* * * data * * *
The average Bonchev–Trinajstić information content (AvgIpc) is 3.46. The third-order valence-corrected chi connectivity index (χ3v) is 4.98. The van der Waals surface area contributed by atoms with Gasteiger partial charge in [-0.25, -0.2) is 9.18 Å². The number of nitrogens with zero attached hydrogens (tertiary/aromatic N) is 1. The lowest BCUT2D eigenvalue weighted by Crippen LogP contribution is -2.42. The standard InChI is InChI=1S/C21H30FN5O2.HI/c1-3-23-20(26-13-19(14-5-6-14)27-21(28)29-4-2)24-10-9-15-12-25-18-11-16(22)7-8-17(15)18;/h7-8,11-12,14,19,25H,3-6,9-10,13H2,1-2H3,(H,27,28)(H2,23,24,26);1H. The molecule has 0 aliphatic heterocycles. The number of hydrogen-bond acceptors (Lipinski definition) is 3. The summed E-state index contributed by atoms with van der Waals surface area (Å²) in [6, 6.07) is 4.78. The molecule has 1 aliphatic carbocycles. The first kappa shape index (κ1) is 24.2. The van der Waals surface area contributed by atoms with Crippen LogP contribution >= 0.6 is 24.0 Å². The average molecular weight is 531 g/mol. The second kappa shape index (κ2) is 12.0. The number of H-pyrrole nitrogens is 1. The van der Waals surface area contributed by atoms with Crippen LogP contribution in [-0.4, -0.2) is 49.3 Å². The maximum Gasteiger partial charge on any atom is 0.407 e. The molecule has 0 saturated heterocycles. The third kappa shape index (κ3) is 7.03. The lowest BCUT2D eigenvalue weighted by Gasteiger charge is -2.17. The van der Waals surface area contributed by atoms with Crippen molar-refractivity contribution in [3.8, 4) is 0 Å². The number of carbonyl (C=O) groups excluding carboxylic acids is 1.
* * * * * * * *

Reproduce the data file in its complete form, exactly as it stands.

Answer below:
The average Bonchev–Trinajstić information content (AvgIpc) is 3.46. The third-order valence-corrected chi connectivity index (χ3v) is 4.98. The van der Waals surface area contributed by atoms with Gasteiger partial charge in [-0.25, -0.2) is 9.18 Å². The number of nitrogens with zero attached hydrogens (tertiary/aromatic N) is 1. The lowest BCUT2D eigenvalue weighted by Crippen LogP contribution is -2.42. The standard InChI is InChI=1S/C21H30FN5O2.HI/c1-3-23-20(26-13-19(14-5-6-14)27-21(28)29-4-2)24-10-9-15-12-25-18-11-16(22)7-8-17(15)18;/h7-8,11-12,14,19,25H,3-6,9-10,13H2,1-2H3,(H,27,28)(H2,23,24,26);1H. The molecule has 0 aliphatic heterocycles. The number of hydrogen-bond acceptors (Lipinski definition) is 3. The summed E-state index contributed by atoms with van der Waals surface area (Å²) in [6, 6.07) is 4.78. The molecule has 1 aliphatic carbocycles. The first kappa shape index (κ1) is 24.2. The van der Waals surface area contributed by atoms with Crippen LogP contribution >= 0.6 is 24.0 Å². The average molecular weight is 531 g/mol. The second kappa shape index (κ2) is 12.0. The number of H-pyrrole nitrogens is 1. The van der Waals surface area contributed by atoms with Crippen LogP contribution in [-0.4, -0.2) is 49.3 Å². The maximum Gasteiger partial charge on any atom is 0.407 e. The molecule has 0 saturated heterocycles. The third kappa shape index (κ3) is 7.03. The lowest BCUT2D eigenvalue weighted by Gasteiger charge is -2.17. The van der Waals surface area contributed by atoms with Crippen molar-refractivity contribution in [3.8, 4) is 0 Å². The number of carbonyl (C=O) groups excluding carboxylic acids is 1.